The Knight Crier

EDITORIAL: The difference between cultural appropriation and cultural appreciation

A vendor arranges traditional Chinese dresses or

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A vendor arranges traditional Chinese dresses or "qipao" in Mandarin on a market street in Bangkok, Thailand, Thursday, Jan. 26, 2017. Chinese New Year falls on Jan. 28 this year, marking the start of the Year of Rooster. (AP Photo/Sakchai Lalit)

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Issues with cultural appropriation are omnipresent in this world of activism and racism. What else is omnipresent is cultural appreciation, both topics which can easily be misconstrued.

Recently, a high school student by the name of Keziah Daum was shamed on Twitter for her apparent cultural appropriation. Daum posted pictures in her prom dress, a qipao, a traditional Chinese outfit. Haters called her a racist, stating that “[their] culture is NOT [her] prom dress.” Many took to Twitter to take sides, deciphering if Daum, who isn’t Chinese is a racist or mere admirer of cultures.

The issue with today is that people jump to conclusions when they see Caucasians wear or say something culturally involved. It is cultural appreciation if you have religious and ethnic tolerance- being respectful to everyone and simply wanting to admire the beauty of other cultures. Cultural appropriation is the targeting and attacking of other cultures through jokes and insults.

As someone who has a different ethnic background, I would not be offended if one of my caucasian friends decided to wear an Indian outfit. I would think it is admirable how open to other cultures and traditions they are because that is how the world gets better. People have to learn about other cultures and be open to the differences that make up this world. I would be offended if someone painted their skin brown to look Indian because that is a negative portrayal of ethnic diversity. There is a big difference between both cultural appropriation and discrimination.

“I don’t think cultural appropriation is a problem until the person who’s doing it has shown blatant disrespect or racism toward that culture in the past, present, or future. For example, I think wearing cornrows is fine as long as the person doesn’t go around saying the N word,” explained North Penn High School senior Nafisa Haque.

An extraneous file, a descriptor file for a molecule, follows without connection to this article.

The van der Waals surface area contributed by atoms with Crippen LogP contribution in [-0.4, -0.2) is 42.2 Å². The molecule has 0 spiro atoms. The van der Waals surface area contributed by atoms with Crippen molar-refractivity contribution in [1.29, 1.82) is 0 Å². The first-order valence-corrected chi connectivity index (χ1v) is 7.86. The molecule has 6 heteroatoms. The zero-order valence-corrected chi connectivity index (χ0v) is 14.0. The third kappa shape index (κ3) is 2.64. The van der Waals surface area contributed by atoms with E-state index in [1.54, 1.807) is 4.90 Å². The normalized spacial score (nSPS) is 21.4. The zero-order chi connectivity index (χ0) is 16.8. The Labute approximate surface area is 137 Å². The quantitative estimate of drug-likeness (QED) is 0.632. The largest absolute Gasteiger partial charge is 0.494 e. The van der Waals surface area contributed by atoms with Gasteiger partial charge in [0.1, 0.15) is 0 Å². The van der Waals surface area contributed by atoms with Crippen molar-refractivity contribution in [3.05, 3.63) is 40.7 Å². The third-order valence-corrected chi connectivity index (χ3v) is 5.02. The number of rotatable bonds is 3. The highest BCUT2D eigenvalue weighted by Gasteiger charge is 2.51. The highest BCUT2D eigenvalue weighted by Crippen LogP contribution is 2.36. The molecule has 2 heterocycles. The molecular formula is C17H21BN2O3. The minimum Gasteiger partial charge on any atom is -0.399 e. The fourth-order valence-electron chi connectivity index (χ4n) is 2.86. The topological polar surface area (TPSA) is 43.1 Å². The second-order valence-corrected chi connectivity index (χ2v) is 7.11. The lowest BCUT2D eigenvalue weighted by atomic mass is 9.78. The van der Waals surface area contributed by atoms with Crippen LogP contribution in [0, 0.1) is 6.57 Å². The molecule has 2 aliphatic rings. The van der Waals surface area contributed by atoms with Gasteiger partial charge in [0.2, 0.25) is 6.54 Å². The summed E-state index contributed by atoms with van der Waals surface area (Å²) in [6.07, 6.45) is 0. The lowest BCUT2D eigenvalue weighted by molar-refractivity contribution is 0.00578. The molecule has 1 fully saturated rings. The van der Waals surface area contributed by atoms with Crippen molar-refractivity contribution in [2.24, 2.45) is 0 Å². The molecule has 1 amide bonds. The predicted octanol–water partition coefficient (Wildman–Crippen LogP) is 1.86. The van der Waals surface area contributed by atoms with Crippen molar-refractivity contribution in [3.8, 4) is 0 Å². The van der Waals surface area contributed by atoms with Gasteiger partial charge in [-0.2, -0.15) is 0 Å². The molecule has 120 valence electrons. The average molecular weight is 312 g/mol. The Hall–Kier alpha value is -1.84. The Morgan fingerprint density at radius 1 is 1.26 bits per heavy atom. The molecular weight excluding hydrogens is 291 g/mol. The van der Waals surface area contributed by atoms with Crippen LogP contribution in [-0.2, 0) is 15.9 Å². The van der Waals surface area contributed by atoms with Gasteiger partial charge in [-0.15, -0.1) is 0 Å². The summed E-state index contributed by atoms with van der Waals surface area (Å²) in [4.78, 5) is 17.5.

“I don’t think it is wrong for someone to wear clothing from another culture… As long as they are respectful, people should be able to wear what they want,” added fellow senior Rachel Wiener.

Everyone has a right to an opinion, and if you get offended by something, you have a right to explain your feelings, NOT call someone a racist without reason. Growing up as a minority shapes everyone, we get asked if we know English, go to our places of worship, and so many other things that seem odd to people. But when someone shows a genuine interest in your faith, culture, traditions, etc., don’t shoot down their honest curiosity. The world becomes more accepting if you let them learn about your life.

Cultural appropriation is a real issue, but it should never be misconstrued for being respectful and curious of other cultures and lifestyles. Curiosity makes the world better, anything mocking that is entirely backwards.

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2 Comments

2 Responses to “EDITORIAL: The difference between cultural appropriation and cultural appreciation”

  1. Mrs. Hrinyak on May 8th, 2018 3:27 pm

    Great article. I totally agree. I love learning about and experiencing other cultures!

    [Reply]

  2. Michael Cole on May 8th, 2018 4:23 pm

    I totally agree! Great article!

    [Reply]

If you want a picture to show with your comment, go get a gravatar.




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EDITORIAL: The difference between cultural appropriation and cultural appreciation